Through my research on essentials oils that have antimicrobial properties I continue to see an alarming trend.

Using essential oils straight from the bottle.

Also commonly referred to as using essential oils “neat.”

You might think “it’s natural, what’s the problem?”

You also might think “if a little is good, a lot is better.”

In both cases, you’re wrong.

If you don’t mind me being a little eccentric for a moment I’d like to argue against “just because it’s natural it’s good.”

Molten lava is natural: would you put it on your skin? Not unless a super villain grabbed you and threw you in.

While my example is really extreme, it points out the error in thinking this away.
There are a lot of naturally occurring things in the world that are not good for your skin.

To be certain there’s a large gap between molten hot rocks and plant-derived substances, but what I want you to think about is this: evidence.

Just because you want to use something natural doesn’t mean that science goes out the window. Science gives us a great opportunity to figure out what actually works. What’s repeatable. What has been proven in many ways to be reliable to use.

Take for instance lemongrass oil. It has excellent antimicrobial properties. In fact, much stronger than the more commonly used tea tree oil that’s everywhere. However, it is important to keep lemongrass oil’s dilution in check. To avoid skin irritation it needs to be under 0.7% of the solution you are putting on your skin.

So when we used it in our formula for our fungus fighting soap series we had to be careful to make it effective at washing away bad stuff, while not so strong as to be irritating.

The generally considered highest dilution for daily use is only 2% of essential oils. And that’s for oils that are less prone to skin irritation.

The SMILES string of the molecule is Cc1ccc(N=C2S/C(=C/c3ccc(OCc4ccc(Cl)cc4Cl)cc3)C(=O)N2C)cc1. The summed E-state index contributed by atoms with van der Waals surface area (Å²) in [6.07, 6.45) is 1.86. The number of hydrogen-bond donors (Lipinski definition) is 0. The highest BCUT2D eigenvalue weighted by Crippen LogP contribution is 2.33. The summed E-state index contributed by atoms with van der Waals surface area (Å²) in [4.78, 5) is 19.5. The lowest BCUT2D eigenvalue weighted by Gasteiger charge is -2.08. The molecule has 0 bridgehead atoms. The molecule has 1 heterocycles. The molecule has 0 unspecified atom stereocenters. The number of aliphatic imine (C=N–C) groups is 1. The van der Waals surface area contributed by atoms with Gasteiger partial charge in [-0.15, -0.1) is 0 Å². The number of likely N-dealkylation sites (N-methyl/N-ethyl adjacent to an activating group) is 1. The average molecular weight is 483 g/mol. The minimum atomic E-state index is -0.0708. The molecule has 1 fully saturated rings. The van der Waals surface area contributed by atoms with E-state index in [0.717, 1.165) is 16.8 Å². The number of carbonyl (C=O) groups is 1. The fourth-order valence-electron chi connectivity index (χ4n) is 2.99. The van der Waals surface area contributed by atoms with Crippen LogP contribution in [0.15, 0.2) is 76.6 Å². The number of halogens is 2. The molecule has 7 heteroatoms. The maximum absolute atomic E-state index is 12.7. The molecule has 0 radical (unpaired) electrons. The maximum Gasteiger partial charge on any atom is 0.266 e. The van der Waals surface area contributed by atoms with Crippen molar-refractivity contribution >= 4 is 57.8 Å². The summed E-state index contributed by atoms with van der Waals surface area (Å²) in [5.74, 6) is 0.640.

There actually appears to be an almost inverse relationship between how effective an essential oil is at being antimicrobial (fungus and bacteria) and how safe it is for skin.

Which makes some sense, doesn’t it?

If it’s really good at breaking down small cells of living things and you are a living thing containing cells then it might be likely to have an adverse effect on you.

Are Essential Oils Natural?

The topic of natural is really up for debate. Natural isn’t actually defined by the FDA so it can be used in marketing for products containing a wide variety of ingredients. Although we are guilty of using the word natural on occasion our preferred term is “plant-based” to be a little more accurate.

Essential oils are definitely plant-based products.

There’s a couple different ways you get to the point you have essential oils. All of which involve having lab or manufacturing equipment if you want to do it on a large scale.

You can decide whether you want to call it “natural” or not.

Steam Distillation: You hang newly picked plants are hung up over boiling water. The steam pulls oils out of the plants for you. The steam then condenses with these oils. Because the oil and water don’t mix they can be separated into two containers. Leaving pure oils for you in one and water in the other.

CO2 Extraction: A relatively new an expensive way to extract oils, CO2 extraction also produces what many people consider the cleanest oils available. Cleanest in the sense of nothing left behind and the closest to smelling like the actual plant or fruit you want to extract oil from.

Expression (Pressing): This one is pretty straightforward, squeeze the plant until the oil comes out. When we want to get olive oil this is how it is done. Similarly with some essential oils we can squeeze citrus fruit peels to obtain their oils.

How do you dilute essential oils?

If you aren’t using essential oils in a product like our shield series soap that’s pre-diluted, then you can use what’s known as a “carrier oil.”

Carrier oils are basically a vegetable based oil that has no negative effect on your skin that you can use for dilution. They can include

  • Apricot oil
  • Sweet almond oil
  • Grape seed oil
  • Avocado oil
  • Olive oil
  • Sesame oil
  • Evening primrose
  • Canola (Grapeseed)
  • Sunflower oil
  • Marula oil
  • Jojoba oil
  • Emu oil
  • Castor oil
  • Borage seed oil

There is also the possibility of using nut oils, but people with nut allergies would have a pretty bad time if they used them.

When you are creating small amounts of essential oil dilutions you can use a “drop method.”